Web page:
Catholic Bishop Edward Daly died on the 8 July, aged 82. He will forever be remembered for an iconic image when he was photographed waving a white handkerchief as he escorted people carrying a dying teenager during what became known as Bloody Sunday when 13 people were dead shot by British soldiers during a civil rights protest in Londonderry in 1972. More than a thousand people attended Bishop Daly's funeral in Derry and he has been variously described as a 'walking saint' and 'the people's bishop'. But do religious leaders today have the same impact? Do modern religious leaders have any influence?

The £89 million price tag of Manchester United's new signing Paul Pogba has been deemed a watershed moment for football. Critics have branded the money exchanged as 'completely crazy', while others believe the player's arrival at United will be hugely positive for the club. But with such astronomical figures so far removed from the average supporter's pocket, does football promote greed? Joining the panel is ex-captain of the Welsh Football team and former chairman of the Professional Footballers' Association Barry Horne.

Singer Tony Christie talks to Hardeep Singh Kohli about his career and why he believes in angels.

And there is a special performance by the Games Maker Choir which is formed of volunteers from the 2012 London Olympics who wanted to keep their team spirit alive in song. They perform Snow Patrol's Run.


S07E09 - Episode 9 Air Date: 21 August 2016 09:00 -

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As the government prepares to announce plans to tackle extremism in prison, we explore the danger posed by radical preacher Anjem Choudary.

A new screening test for Down's Syndrome looks set to be rolled out. What message does it send about people living with the condition? And how much do parents need to know about their unborn child?

Amid calls for there to be a minister for faith, we discuss if we need one and what they might do.

And Bollywood superstar Anil Kapoor tells us the secret of his success.


S07E10 - Episode 10 Air Date: 28 August 2016 09:00 -

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Does the burkini represent Muslim modesty or a menacing symbol? That's the question that's been raging in France over a ban on cover-all beachwear, which, according to local decrees, 'ostentatiously displays religious affiliation'. A picture of a woman being challenged by police officers on a beach in Nice has added fuel to the debate, and a court has suspended the ban in one town while it deliberates. We ask - is it right to ban the burkini?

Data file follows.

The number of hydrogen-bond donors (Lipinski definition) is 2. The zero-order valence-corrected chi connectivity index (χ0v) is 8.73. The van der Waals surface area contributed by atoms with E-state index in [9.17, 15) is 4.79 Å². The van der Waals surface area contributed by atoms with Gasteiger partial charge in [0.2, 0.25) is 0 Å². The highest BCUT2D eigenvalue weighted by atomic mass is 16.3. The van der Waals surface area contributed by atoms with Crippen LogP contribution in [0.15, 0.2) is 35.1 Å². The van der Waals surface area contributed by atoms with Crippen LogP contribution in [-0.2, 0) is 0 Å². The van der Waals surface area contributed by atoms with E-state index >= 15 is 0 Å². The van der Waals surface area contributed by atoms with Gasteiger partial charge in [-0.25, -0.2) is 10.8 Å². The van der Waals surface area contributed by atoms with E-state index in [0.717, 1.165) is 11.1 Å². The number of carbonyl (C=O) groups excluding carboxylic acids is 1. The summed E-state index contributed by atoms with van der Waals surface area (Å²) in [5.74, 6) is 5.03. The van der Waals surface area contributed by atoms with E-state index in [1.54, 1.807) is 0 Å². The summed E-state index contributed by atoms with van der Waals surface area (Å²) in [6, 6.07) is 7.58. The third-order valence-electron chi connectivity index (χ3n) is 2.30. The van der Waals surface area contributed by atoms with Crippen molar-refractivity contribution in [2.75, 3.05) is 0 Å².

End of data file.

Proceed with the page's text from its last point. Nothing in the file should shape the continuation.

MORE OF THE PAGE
Islamist militant Ahmad al-Faqi al-Mahdi has pleaded guilty at the International Criminal Court to destroying historic shrines in Timbuktu in Mali. It's the first time the court in the Hague - more often the setting for genocide cases - has tried a case of cultural destruction. It's also the first time a person has pleaded guilty. We ask - should destroying monuments be a war crime?

Mother Teresa the nun, known as the Angel of Mercy, who rose to worldwide recognition for her work for the needy in Calcutta, will be canonised in Rome in a week. A movie about her life has been released to mark the moment. But some questions have been raised about the speed with which her sainthood has been created. We discuss - are there too many saints?

Also on the programme, BBC presenter Nick Robinson is used to be being in the thick of things as a political editor and Radio 4 Today Programme presenter. But when he was confronted with cancer, it was an altogether different challenge. Nick talks to Hardeep Singh Kohli about how he coped with that and the influences that have shaped his career.

And Natasha Jouhl, principle soprano with the London Festival Opera, pays tribute to the victims and survivors of this week's Italian earthquake with a rendition of Fauré's Pie Jesú.


S07E11 - Episode 11 Air Date: 04 September 2016 09:00 -

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Naga Munchetty leads debate on whether it is unethical for doctors to strike and whether more migrants should be allowed into the UK.

Crime writer Val McDermid discusses her dark side.


S07E12 - Episode 12 Air Date: 18 September 2016 09:00 -

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Naga Munchetty and guests discuss whether faith schools only admit believers, if sexism should be considered a hate crime and the legalisation of medical cannabis.

As part of an education overhaul, prime minister Theresa May has announced the removal of a 50% cap on faith schools admissions, which had kept at least half their places open to children, regardless of the religion or beliefs of their parents. Critics say by allowing the schools to prioritise certain religions they risk entrenching divisions and could promote segregation in an already divided country. Faith schools defend the decision by stating they remain fully committed to making Britain more diverse and tolerant. Will schools being free to select by faith damage Britain? Or is it now the time to abolish the cap?

Racism and homophobia are taken seriously as hate crimes, but sexism is often dismissed as 'banter' or harmless. Now Nottinghamshire Police has become the first force in the country to record harassment of women as a hate crime. The policy was officially launched in mid-July, and now could be taken up by other police forces including Devon, Cornwall, Lincolnshire and Durham. Could this set a precedent for other regions? What's the difference between an admiring glance, and an intimidating stare? And is it the kind of behavior that can be policed?